(Bloomberg) -- Rates traders say there’s one message they want to hear most from Jerome Powell this coming week: reassurance that the Federal Reserve’s $120 billion of monthly bond purchases will continue unabated for the foreseeable future.
The consensus is that the central bank’s Jan. 26-27 meeting won’t roil prices much, a view that’s reflected in muted rates-market volatility and a buildup of options positions that pay off as long as Treasury yields stay stable for the next few weeks. The risk, investors say, is that if Powell doesn’t commit forcefully enough to the status quo on bond-buying, by pushing back once again on speculation that discussions of tapering purchases may begin later this year, it may spark a selloff in longer-dated U.S. government debt.
The stakes are only growing for investors, with yields already testing 10-month highs amid expectations for additional virus-relief aid and a brighter growth outlook. The week ahead also brings another record auction deluge, underscoring why the Fed’s buying is so crucial. Of course, in the back of investors’ minds is the specter of the 2013 taper tantrum, when former Chairman Ben Bernanke’s hint of an early paring of purchases jolted yields.
“We are entering a phase where the market needs constant affirmation that the Fed is committed to not tapering,” said portfolio manager Scott Ruesterholz of Insight Investment, which oversees about $1.03 trillion. “That’s because of growing optimism on the fiscal side, which is raising the risks that the economy may rebound more quickly than expected.”
Traders are looking to Powell after the European Central Bank kept its upsized bond-buying program unchanged this past week, while the Bank of Canada articulated an outlook for an eventual paring of its asset buying.
Already, the market has turned jittery on early talk about possible tapering in the U.S. The 10-year yield reached 1.1855% on Jan. 12, the highest since March, after some regional Fed presidents indicated they’re open to paring bond purchases this year. The rate has since edged back lower after Powell sought to bat down the speculation by saying “now is not the time” to have that discussion.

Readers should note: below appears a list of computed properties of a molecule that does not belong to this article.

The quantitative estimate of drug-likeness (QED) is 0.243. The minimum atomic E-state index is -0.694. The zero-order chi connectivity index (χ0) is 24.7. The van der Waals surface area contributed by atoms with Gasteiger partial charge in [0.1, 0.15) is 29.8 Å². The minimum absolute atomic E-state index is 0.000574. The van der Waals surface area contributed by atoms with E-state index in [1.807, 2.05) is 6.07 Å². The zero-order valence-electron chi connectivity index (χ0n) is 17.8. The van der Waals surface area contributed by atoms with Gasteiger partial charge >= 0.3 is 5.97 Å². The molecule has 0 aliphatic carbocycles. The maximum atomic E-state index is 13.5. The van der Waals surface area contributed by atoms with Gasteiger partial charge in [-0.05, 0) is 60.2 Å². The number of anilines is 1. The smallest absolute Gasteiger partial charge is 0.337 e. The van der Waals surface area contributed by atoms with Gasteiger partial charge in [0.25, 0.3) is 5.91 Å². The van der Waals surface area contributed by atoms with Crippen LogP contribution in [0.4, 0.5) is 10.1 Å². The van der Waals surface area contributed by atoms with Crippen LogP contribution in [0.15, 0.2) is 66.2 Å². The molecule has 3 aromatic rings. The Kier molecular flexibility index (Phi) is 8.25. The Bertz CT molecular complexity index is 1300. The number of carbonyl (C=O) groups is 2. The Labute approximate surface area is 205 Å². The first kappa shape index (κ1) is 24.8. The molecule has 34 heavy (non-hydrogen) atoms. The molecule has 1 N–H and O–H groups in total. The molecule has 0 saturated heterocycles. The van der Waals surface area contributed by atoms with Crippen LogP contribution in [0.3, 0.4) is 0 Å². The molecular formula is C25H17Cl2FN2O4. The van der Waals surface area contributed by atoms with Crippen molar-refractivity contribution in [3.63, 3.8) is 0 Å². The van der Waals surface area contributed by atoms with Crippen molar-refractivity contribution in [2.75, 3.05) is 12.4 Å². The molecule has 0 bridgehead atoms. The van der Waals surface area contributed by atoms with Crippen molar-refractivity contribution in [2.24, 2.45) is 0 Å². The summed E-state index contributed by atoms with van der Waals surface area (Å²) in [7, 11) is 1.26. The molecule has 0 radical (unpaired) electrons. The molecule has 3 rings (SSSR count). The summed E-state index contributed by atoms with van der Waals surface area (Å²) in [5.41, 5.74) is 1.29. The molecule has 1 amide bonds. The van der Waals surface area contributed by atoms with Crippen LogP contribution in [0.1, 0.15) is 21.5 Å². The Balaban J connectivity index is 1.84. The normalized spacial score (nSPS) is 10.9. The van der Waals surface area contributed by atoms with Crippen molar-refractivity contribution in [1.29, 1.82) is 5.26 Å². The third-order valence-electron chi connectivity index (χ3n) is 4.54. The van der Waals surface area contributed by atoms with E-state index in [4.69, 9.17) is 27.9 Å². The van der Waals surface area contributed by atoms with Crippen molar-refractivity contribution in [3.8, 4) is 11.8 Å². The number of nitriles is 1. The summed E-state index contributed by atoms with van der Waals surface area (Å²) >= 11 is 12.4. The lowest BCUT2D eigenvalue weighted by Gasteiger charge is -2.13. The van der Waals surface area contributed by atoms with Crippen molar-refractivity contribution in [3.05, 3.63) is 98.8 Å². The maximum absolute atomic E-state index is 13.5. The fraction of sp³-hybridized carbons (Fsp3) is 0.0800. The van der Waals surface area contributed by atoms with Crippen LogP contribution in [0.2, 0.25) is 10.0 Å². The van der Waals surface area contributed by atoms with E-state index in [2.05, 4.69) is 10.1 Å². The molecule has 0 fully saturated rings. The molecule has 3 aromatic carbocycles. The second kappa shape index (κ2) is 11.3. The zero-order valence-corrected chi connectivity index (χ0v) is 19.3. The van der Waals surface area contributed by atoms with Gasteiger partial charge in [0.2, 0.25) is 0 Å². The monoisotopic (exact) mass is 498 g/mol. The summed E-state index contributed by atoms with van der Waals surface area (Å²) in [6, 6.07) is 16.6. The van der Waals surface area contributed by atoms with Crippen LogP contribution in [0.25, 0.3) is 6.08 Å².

On Wednesday, “Powell is going to use his press conference to really hammer home that the center of the committee is quite committed to providing accommodation and that talks to remove accommodation are premature,” Ruesterholz said. In the unexpected scenario in which the chairman doesn’t push back on taper talk, he said, the 30-year rate could shoot toward 2%, from around 1.85% now, while the spread between the 2- and 30-year yields might steepen to an almost four-year high.
Analysts see the Fed leaving policy rates unchanged near zero next week while making few, if any, major changes to its statement. The central bank is buying around $80 billion a month in Treasuries along with $40 billion in mortgage-backed securities. Policy makers are likely to forgo changes in their bond-buying program until 2022, when tapering of purchases may begin, according to economists surveyed by Bloomberg News.
For now, expectations for stable rates in both short- and longer-maturity Treasuries can be seen in elevated demand for bets that benefit from limited volatility. This past week, one trader bet on 10-year yields remaining in a range from 1.08% to 1.14% until mid-February. The wager would pay around $14 million. Meanwhile, similar short-volatility structures have emerged in eurodollar options targeting a Fed hike around mid-2024, implying policy makers will remain sidelined for the next three years.
Insight Investment sees the Fed’s presence in the bond market as “structurally containing yields,” so a rise in market rates due to either growing optimism on the economy or a “miscommunication” by Powell on Wednesday should be seen as a buying opportunity, Ruesterholz said.
“We have been using the back-up in yields to add duration and buying into the selloff over the past month,” he said.
WHAT TO WATCH
- Economic calendar:
- Jan. 25: Chicago Fed national activity index; Dallas Fed manufacturing activity
- Jan. 26: FHFA house price index; S&P CoreLogic housing data; Conference Board consumer confidence; Richmond Fed manufacturing index
- Jan. 27: MBA mortgage applications; durable and capital goods orders
- Jan. 28: Advance goods trade balance; wholesale and retail inventories; GDP; weekly jobless claims; personal consumption; core PCE; Bloomberg consumer comfort; leading index; new home sales; Kansas City Fed manufacturing index
- Jan. 29: Personal income and spending; employment cost index; PCE deflator; MNI Chicago PMI; pending home sales; University of Michigan sentiment
- Fed calendar:
- Jan. 27: FOMC decision
- Jan. 29: Dallas Fed’s Robert Kaplan
- Auction schedule:
- Jan. 25: 13-, 26-week bills; $60 billion of 2-year notes
- Jan. 26: 42-, 119-day cash-management bills; 52-week bills; $61 billion of 5-year notes
- Jan. 27: 2-year floating-rate notes
- Jan. 28: 4-, 8-week bills; $62 billion of 7-year notes
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